Cytochemical localization of H2O2 in biological tissues.

Department of Pharmacology and Therapeutics, College of Medicine, University of Florida, Gainesville, FL, USA.
Methods in Molecular Biology (Impact Factor: 1.29). 02/2002; 196:3-12. DOI: 10.1385/1-59259-274-0:03
Source: PubMed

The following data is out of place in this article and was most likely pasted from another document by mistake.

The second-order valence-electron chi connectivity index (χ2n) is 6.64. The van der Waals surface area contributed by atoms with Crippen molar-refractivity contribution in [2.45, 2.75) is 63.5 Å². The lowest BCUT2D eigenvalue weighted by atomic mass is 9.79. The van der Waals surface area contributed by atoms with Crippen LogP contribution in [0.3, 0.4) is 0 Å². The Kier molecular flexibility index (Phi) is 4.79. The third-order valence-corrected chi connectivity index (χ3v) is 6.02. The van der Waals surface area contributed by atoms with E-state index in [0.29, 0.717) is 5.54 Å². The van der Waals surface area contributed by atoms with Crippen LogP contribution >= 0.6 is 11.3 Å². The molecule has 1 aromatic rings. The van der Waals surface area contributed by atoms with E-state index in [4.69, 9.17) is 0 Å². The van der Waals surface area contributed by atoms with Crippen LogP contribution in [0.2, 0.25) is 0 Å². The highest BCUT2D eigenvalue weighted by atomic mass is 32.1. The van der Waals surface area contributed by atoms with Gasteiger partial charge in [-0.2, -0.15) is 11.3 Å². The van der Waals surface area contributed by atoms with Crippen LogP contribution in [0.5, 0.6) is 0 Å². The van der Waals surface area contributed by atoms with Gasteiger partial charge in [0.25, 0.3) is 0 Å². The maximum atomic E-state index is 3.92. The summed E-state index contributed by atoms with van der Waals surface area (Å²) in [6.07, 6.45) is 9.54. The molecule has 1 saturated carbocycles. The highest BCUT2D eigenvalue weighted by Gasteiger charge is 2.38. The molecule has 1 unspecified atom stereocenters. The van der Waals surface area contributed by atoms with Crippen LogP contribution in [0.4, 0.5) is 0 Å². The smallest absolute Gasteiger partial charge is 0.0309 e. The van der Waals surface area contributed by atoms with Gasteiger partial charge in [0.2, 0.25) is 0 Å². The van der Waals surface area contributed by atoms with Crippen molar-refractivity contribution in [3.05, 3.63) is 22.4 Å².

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    ABSTRACT: The effects of l-Arg, vitamin C (VC), and vitamin E (VE) on xanthine- (XO) and NAD(P)H-oxidase (NOX) activities, and nitric oxide (NO) availability of hypoxic broilers were evaluated. Chickens were kept in wire cages with free access to feed and water. One-day-old chicks were assigned to 1 of 3 diets: control (CTL; ME 3,200 kcal/kg, CP 23%), high Arg (HA; CTL + Arg 0.8%), or high Arg plus VE and VC (AEC; HA + 200 IU of VE/kg of feed + 500 mg of VC/L of water), and grown under hypobaric hypoxia (HYP) from d 7 to 30. A fourth group of birds was fed the CTL diet and grown under normoxia (CTL-NOR). At d 30, chickens were euthanized, their lungs fixed in vivo, excised, and processed for cyto- and histochemistry. The enzymes XO and NOX were localized and activities assessed histochemically and in lung homogenates. The NO depletion was assessed through nitrotyrosine immunocytochemistry colloidal gold particles (NTY). The XO and NOX localized in cell membranes and within vesicles of pulmonary vessel endothelial cells. The XO activity was higher in CTL-NOR birds (586 ± 43 reflectance units) than in both AEC-HYP (456 ± 39) and HA-HYP birds (394 ± 31), whereas CTL-HYP birds had the lowest XO activity (313 ± 27). The NO depletion was not affected by dietary or hypoxia conditions in clinically healthy birds; nevertheless, hypoxic birds that developed pulmonary hypertension had higher NTY levels (less NO, 145 ± 19) than hypoxic but clinically healthy birds (56 ± 11). Thus, the concurrent supplementation of Arg, VE, and VC restored XO activity without affecting NOX activity or NO availability. The dual role of XO, which produces superoxide and uric acid, may have buffered the effects of superoxide in broiler chickens grown under hypobaric hypoxia.
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